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PSA Is Poor Predictor Of Lethal Prostate Cancer

Date:
April 9, 2007
Source:
Journal of the National Cancer Institute
Summary:
The amount of prostate-specific antigen (PSA) in a man's bloodstream at the time of his prostate cancer diagnosis or its rate of change over the course of the disease does not adequately predict lethal prostate cancer, according to a recent study.

The amount of prostate-specific antigen (PSA) in a man's bloodstream at the time of his prostate cancer diagnosis or its rate of change over the course of the disease does not adequately predict lethal prostate cancer, according to a study in the April 4 Journal of the National Cancer Institute.

Although men with untreated localized prostate cancer have high long-term survival rates, many patients undergo treatment anyway. In order to avoid unnecessary treatment, researchers want to identify methods to determine which patients will develop lethal prostate cancer. The rate of increase of PSA--a protein produced by the prostate--before prostate cancer treatment has been associated with the patient's prognosis, which suggests that early measurements of PSA may predict the behavior of the tumor.

To assess the accuracy of using PSA to predict prostate cancer outcome, Katja Fall, M.D., Ph.D., of the Karolinska Institute in Stockholm, and colleagues analyzed the rate of change of PSA levels in 267 men from Sweden, Finland, and Iceland who were diagnosed with early localized prostate cancer between 1989 and 1999. The researchers recorded the PSA levels for the first two years after diagnosis to capture the patients' early PSA patterns. The men in the study received no curative treatment for the first two years but were closely watched for signs of progression, which is called watchful waiting.

At the end of the follow-up in December 2003, 34 patients had died from prostate cancer, and 18 had developed metastatic prostate cancer but were still alive. Although initial PSA values and the rate of change were associated with later development of lethal prostate cancer, they were not accurate enough to predict lethal cancer.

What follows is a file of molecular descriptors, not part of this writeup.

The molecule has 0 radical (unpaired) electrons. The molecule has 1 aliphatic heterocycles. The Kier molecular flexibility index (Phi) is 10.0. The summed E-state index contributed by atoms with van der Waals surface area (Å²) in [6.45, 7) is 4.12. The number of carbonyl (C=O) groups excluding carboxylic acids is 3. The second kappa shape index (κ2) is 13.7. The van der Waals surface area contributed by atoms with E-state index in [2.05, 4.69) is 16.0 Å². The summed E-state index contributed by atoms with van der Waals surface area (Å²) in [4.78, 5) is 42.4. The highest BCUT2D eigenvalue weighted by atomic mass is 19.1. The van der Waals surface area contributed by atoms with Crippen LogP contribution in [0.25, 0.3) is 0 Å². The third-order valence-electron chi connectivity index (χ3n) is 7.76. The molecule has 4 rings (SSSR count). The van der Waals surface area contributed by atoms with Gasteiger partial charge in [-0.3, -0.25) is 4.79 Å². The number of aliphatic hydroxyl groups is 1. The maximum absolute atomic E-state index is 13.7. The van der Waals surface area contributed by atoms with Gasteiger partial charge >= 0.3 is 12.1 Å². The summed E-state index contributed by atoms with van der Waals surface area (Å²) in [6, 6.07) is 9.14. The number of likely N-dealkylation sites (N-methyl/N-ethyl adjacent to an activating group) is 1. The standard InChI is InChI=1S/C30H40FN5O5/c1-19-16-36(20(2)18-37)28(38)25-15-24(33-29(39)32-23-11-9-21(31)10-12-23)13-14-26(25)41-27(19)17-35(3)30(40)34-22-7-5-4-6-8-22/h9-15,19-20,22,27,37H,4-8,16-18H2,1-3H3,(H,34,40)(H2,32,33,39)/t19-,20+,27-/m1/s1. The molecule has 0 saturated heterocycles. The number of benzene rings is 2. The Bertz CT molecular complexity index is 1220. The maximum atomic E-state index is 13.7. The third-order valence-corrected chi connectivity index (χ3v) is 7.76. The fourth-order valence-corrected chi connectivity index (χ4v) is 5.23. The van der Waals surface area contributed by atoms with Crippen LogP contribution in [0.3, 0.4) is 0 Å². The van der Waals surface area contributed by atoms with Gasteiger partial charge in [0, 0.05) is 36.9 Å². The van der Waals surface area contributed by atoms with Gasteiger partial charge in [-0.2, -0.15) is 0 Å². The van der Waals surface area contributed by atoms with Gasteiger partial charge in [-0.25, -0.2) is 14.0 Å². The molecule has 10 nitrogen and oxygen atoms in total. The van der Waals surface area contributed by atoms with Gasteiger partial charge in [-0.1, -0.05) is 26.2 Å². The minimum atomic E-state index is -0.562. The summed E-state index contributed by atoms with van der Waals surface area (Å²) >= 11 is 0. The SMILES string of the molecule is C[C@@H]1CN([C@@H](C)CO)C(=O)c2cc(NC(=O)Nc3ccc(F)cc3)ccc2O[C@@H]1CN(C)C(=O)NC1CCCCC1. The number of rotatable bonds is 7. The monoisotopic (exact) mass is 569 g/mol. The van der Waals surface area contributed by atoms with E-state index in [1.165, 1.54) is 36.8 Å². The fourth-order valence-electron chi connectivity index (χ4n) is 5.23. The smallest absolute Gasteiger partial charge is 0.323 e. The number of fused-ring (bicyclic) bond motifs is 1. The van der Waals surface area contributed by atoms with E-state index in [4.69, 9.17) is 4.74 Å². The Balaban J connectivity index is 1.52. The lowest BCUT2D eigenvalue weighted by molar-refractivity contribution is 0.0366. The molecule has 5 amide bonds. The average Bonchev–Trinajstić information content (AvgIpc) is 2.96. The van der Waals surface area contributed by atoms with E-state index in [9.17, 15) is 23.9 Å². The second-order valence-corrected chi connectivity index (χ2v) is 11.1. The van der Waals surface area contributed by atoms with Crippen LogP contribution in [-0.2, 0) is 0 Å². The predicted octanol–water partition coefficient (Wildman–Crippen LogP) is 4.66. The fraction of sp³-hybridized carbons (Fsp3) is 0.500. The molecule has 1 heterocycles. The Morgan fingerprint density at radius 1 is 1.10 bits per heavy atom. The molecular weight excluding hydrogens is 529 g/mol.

"We conclude that PSA measurement is associated with prostate cancer prognosis and continues to be an important monitoring tool," the authors write. "However, early PSA characteristics perform poorly in distinguishing those who develop a lethal prostate cancer from those at low or no risk of disease progression. Therefore, better decision tools are needed for active monitoring of patients with early disease."

In an accompanying editorial, Dipen Parekh, M.D., of the University of Texas Health Science Center at San Antonio, and colleagues compared the results of this new study with their own work and found consistent results regarding PSA, as well as other measures that were related to prostate cancer risk. "These data demand that clinical trials commence now to examine surveillance strategies to help patients and their physicians identify and treat tumors that will otherwise be life threatening and to carefully follow those that will not. Our limited health care resources and the quality of life of an enormous number of men will benefit from this for decades to come," the authors write.

Article: Fall K, Garmo H, Andrιn O, Axelson AB, Adolfsson J, Adami HO, Johansson JE, Holmberg L. Prostate-Specific Antigen Levels as a Predictor of Lethal Prostate Cancer. J Natl Cancer Inst 2007; 99: 526-532


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The above story is based on materials provided by Journal of the National Cancer Institute. Note: Materials may be edited for content and length.


Cite This Page:

Journal of the National Cancer Institute. "PSA Is Poor Predictor Of Lethal Prostate Cancer." ScienceDaily. ScienceDaily, 9 April 2007. <www.sciencedaily.com/releases/2007/04/070403161946.htm>.
Journal of the National Cancer Institute. (2007, April 9). PSA Is Poor Predictor Of Lethal Prostate Cancer. ScienceDaily. Retrieved October 1, 2014 from www.sciencedaily.com/releases/2007/04/070403161946.htm
Journal of the National Cancer Institute. "PSA Is Poor Predictor Of Lethal Prostate Cancer." ScienceDaily. www.sciencedaily.com/releases/2007/04/070403161946.htm (accessed October 1, 2014).

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